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Luke Clayton has had his share of close calls in his years spent in the outdoors, but an up close and personal encounter with a big momma bear is near the top of the list. 


I bet most of you who have spent a lifetime in the outdoors can recall some close calls, times in the woods or on the water that cause you to shutter when reminiscing. I certainly can. One would think most of these events were caused by wild animals, i.e., cougars, bear or wild boar. Some were, but some of the scariest things that happened to me had nothing to do with critters with fangs and claws.

A few years ago, I was up in Canada just a few miles for the Northwest Territories on a fly-in fishing trip. A group of friends and I drove five hours north of Saskatoon, Saskatchewan, and boarded a float plane to go way north for a distant fishing camp. There was one way in and one way out, and that was via the float plane that was scheduled weeks in advance. Before leaving home, I noticed a little red bump on my forearm but gave it little thought. A few days into the trip, up in the remote wilds of Canada, that bump turned into a full-fledged infection.

A shot of antibiotic would have taken care of my problem, but that would require a flight out of the wilderness back to civilization. I kept fishing and decided to wait until I got back home to go to the doctor — a bad decision. I managed to fish every day, but by the time I got back home and to my doctor, the infection was causing me some serious problems. The doctor’s best guess was that a tiny recluse spider had caused my problem. The outdoors is full of things that can cause harm and not all of them down walk on four legs and have big teeth.

For several years, I guided archery elk and bear hunting in the mountains of northern Colorado. Coming in close contact with bear was pretty common, and you never knew when a bear would show up, often at very close range. One sunny morning after guiding for a couple of weeks, I decided to take a little siesta while my client set over an elk wallow waiting for a bow shot. I pulled my cap down over my eyes and rested for a few minutes. I was in a grove of oak trees, and I was awakened by the rustling of leaves. There, about 10 feet from me was a little cub bear and a few yards to my right was his twin — not good. Where was momma?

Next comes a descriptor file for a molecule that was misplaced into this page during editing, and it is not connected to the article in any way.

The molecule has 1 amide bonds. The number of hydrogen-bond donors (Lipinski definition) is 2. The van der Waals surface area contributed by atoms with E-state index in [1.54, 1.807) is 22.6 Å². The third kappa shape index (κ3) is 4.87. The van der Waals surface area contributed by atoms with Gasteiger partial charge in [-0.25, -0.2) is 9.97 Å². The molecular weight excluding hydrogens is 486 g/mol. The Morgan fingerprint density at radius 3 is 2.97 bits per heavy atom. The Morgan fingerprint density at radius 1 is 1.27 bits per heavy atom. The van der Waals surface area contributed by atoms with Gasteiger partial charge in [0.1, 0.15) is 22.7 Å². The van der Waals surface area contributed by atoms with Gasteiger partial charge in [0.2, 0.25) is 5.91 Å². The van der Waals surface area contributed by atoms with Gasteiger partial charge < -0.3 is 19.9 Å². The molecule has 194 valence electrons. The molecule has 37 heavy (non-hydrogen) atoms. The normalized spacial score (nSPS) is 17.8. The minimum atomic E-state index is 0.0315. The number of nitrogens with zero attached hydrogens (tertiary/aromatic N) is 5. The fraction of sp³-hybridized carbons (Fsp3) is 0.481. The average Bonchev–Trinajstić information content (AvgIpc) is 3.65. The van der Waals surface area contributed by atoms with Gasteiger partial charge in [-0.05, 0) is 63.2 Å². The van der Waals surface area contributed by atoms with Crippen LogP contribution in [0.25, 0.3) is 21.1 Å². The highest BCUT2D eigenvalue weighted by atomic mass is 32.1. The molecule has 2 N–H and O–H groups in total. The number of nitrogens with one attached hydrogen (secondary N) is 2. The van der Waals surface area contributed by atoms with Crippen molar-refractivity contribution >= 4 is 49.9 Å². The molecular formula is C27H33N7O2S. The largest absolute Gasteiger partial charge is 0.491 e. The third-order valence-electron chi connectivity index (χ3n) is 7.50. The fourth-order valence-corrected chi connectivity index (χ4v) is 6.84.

Then, from behind me, I heard a loud huffing. I twisted my head around to look and there she was. I was between her and her babies, a very bad place to be. I can still remember those barred teeth and the evil look she was giving me. She was leaning forward, and I just knew at any moment she was about to pounce on me. I do remember the width of those front legs. They were as wide at the elbow as they were at the claws. I don’t understand bear talk, but she made a series of short, guttural grunts and both those cubs galloped past me and left the scene behind her.

Another year, I had a full-grown male mountain lion stalking my hunter at an elk wallow. It would take this entire column to describe that event, but I’ll just say that nothing I have encountered in the outdoors comes close to the sight of a lion that has no fear of man and refuses to leave his hunting grounds. My client and I backed out of that situation with the lion glaring. I still feel very fortunate as to the outcome of this too-close encounter.

And then there was the time I found myself waist deep in quicksand. I was duck hunting in some old gravel pits close to my house early in the duck season. It was a very dry year, and the water level had receded on the pit I was hunting. There was just a little water on the deep end that was attracting ducks like a magnet. The majority of the pit was covered with a dry, crusty mud that appeared to be very solid. I shot a brace of mallards and both fell on the shore across the crusted mud. I grabbed my shotgun in case more ducks might fly by while I was retrieving these two and then took a couple steps out on what I thought was dry ground. I instantly sank to my knees and then my waist. What looked like dry ground was actually a crusty trap, and every move I made caused me to sink deeper.

I was wearing chest waders (I’ve never worn chest waders since), and it was impossible to drag the boots out of the mud. I had a brand new Browning pump shotgun that I was very proud of and instinctively I pushed it forward, slapped it down into the mud to no avail. I unbuckled the chest waders and continued to pull myself the few feet to the bank and solid ground. I was truly as scared as I’ve ever been during this situation. I finally managed to use my new shotgun to drag myself to safety. As far as I know, those chest waders are still there, 4 feet deep in that old pit.

I was once guiding a couple of elk hunters, and we were up on top of a mountain in some heavy aspen timber about 3 miles from camp. I used an electric hunting buggy (converted golf cart) to travel the steep road from camp to the area we were hunting. The buggy had mechanical brakes that worked well on dry ground. About an hour before dark, we watched a fast approaching storm move in over the mountain. In a matter of minutes, the wind was blowing and aspen trees were popping and falling all around us. Lightening was flashing and thunder booming. I reluctantly made the call to get the heck out of there before an aspen fell on us. That drive down that slick mountain road back to camp ranks right up there with close calls. I had the option to stay put and possibly get us hammered by a falling aspen or head down a treacherously steep, very slick road in a downpour with lightening popping. I did thank the good Lord for watching over us when we safely arrived at camp.

Make plans to join me and friends in Greenville at the Winter Outdoor Ron De Voux in Greenville on March 6. For information, contact Randy Koon 903-456-3048.

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